Is Radicalisation Good or Bad?

Understanding the narratives and counter narratives to violent extremism dominated the better part of the discussions during the 2018 Youth In Action, the 3rd Regional Youth Forum on Peacebuilding held from 3rd to 8th September 2018 in Machakos County, Kenya.

Youth leaders partcipating in the forum were challenged to understand the meaning radicalisation and to distinguish radicalisation from violent extremism. Some youth in the forum argued that radicalisation is neither bad nor good as it depends on the circumstances and situations surrounding the process. Another group however, argued that radicalisation is bad as it comes with social, economic, and political destruction leading to destabilisation of a country.

Mr. Michael Adikwu, a Peace and Development worker facilitating sessions during the forum, debunked the radicalisation ideology saying that it is first important to build our own youth identities.

“When we don’t have strong self-identities we are vulnerable to embrace violent extremism. It is imperative to build a balance identity so as to counter violent extremism”, he said. He further stated that a balanced identity was key in countering violent extremism.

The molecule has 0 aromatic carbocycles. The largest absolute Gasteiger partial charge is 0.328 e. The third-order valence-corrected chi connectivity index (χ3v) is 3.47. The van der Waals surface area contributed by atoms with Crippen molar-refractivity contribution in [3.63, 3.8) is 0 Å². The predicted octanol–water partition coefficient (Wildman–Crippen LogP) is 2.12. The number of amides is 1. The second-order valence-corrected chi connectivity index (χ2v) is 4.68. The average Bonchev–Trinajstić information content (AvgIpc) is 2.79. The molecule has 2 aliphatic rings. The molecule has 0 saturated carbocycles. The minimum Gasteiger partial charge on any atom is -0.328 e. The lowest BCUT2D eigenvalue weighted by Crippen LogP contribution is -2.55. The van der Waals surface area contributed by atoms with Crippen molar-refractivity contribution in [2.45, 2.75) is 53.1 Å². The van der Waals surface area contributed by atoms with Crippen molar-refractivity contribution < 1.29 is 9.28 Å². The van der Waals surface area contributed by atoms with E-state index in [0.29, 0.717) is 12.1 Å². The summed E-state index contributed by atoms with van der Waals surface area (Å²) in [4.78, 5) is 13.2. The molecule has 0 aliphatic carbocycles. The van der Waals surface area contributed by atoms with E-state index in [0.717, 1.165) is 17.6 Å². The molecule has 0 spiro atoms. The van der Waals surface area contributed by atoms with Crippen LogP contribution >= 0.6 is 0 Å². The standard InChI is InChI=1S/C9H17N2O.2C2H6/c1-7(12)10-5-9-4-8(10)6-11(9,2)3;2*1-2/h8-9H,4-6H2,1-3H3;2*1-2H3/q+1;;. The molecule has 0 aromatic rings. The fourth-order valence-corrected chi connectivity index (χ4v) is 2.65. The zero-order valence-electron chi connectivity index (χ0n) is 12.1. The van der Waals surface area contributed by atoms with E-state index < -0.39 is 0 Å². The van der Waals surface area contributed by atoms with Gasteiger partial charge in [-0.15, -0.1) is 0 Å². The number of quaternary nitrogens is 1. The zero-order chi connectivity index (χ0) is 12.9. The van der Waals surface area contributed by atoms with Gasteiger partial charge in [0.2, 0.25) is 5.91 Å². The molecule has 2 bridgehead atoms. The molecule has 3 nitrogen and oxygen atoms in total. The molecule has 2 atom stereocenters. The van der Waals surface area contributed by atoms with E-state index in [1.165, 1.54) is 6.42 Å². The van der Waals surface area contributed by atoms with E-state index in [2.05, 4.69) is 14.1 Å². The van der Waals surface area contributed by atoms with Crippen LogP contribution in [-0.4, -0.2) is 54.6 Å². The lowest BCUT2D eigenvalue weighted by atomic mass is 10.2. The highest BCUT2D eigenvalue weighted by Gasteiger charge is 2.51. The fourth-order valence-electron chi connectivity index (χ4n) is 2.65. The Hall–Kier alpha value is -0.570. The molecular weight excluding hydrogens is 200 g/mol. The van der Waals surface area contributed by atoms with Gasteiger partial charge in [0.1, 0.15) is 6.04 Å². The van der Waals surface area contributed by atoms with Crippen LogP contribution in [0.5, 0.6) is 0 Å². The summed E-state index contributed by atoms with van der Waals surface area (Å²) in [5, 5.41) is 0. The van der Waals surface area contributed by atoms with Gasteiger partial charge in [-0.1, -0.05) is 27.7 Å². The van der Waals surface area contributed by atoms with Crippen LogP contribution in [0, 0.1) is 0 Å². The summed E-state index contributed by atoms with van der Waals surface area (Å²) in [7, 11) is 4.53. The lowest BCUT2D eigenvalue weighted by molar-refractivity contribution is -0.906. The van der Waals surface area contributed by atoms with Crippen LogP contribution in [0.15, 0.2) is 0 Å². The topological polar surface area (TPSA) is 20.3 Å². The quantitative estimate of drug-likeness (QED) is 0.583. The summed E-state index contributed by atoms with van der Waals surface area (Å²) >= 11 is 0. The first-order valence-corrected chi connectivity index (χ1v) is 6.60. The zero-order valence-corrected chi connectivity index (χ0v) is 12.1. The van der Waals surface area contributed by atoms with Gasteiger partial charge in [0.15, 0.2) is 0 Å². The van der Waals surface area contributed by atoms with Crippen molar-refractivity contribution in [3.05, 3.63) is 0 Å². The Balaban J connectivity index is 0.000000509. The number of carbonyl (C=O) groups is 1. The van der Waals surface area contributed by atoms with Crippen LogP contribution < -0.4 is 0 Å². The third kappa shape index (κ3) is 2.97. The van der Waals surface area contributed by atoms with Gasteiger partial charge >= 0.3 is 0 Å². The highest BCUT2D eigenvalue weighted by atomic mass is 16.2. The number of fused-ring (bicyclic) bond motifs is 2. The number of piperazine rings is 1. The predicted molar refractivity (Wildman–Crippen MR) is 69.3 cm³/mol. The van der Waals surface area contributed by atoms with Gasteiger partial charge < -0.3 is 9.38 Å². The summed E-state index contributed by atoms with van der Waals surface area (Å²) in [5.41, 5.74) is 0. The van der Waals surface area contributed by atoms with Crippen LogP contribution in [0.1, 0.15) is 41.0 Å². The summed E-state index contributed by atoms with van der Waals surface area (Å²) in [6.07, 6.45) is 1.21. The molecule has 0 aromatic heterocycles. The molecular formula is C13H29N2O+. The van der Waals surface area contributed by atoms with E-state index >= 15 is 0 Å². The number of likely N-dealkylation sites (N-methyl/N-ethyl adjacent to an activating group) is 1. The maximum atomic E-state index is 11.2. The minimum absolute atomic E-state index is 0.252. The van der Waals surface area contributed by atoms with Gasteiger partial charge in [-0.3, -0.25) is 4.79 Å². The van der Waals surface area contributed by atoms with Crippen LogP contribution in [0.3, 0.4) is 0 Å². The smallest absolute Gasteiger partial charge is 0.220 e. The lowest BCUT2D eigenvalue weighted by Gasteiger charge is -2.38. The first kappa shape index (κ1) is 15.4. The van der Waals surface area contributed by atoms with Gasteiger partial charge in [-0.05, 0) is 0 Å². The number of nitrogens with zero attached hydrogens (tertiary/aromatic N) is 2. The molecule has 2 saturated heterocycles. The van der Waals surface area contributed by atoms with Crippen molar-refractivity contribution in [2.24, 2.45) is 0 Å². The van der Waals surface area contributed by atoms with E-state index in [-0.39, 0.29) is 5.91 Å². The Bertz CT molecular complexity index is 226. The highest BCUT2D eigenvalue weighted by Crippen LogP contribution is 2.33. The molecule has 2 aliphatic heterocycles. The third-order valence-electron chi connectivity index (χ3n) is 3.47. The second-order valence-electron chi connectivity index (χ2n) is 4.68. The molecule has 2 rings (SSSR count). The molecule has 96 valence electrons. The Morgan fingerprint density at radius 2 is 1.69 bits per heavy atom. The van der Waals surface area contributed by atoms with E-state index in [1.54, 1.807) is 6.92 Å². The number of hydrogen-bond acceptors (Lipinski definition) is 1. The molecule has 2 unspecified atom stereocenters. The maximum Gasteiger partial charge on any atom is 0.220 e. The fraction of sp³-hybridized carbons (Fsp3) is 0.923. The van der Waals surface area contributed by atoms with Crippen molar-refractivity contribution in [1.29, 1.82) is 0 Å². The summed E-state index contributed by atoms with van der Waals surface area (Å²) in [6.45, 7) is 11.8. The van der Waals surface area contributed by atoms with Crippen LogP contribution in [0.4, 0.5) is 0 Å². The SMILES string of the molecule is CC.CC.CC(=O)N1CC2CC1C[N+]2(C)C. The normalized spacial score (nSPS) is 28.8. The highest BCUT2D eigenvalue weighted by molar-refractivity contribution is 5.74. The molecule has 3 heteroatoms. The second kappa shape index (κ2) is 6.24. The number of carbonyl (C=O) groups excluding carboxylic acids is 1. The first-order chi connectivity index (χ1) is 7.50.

Mr. Adikwu  further encouraged the youth leaders to reflect on their identities and the identities of those who commit violent extremist acts,  and see what they can learn regarding the role of personal and community identitied in preventing violent extremism.

DSC 1472Mr. Michael Adikwu, facilitating a session on Youth Narratives on Peacebuilding, 5 September 2018.

Speaking as a Christian scholar, Ms. Nyambura Mundia, a Gender and Peace expert, argued that radicalisation was dependant on the period when an idea was preached. She stated, “It is difficult for a single situation to push an individual to adopt violent extremism. It is rather a series of events and situations that pushes an individual towards adopting violent extremism narratives.”

As a seasoned Muslim scholar, Shk. Ramadhan Aula, Director of the Centre for Sustainable Conflict Resolution (CSCR, told the youth that violent extremists use an ‘US’ vs. ‘THEM’ narrative to advance their ill concieved agenda. He noted that such extremists justify their narratives by misusing religious concepts and scriptures. “When they (violent extremists) want to recruit you, they use the ‘Divide and Rule’ principle to radicalise you,” said Shk. Aula.

The common conclusion was that it is imperative to develop counter narratives which are peace oriented. These counter narratives can be interfaith and interethnic narratives that will challenge the common narratives that challenges peace in communities. There is need to also develop religious and ideological counter narratives. Such counter narratives can only be successful when genuine dialogue is part of the process.

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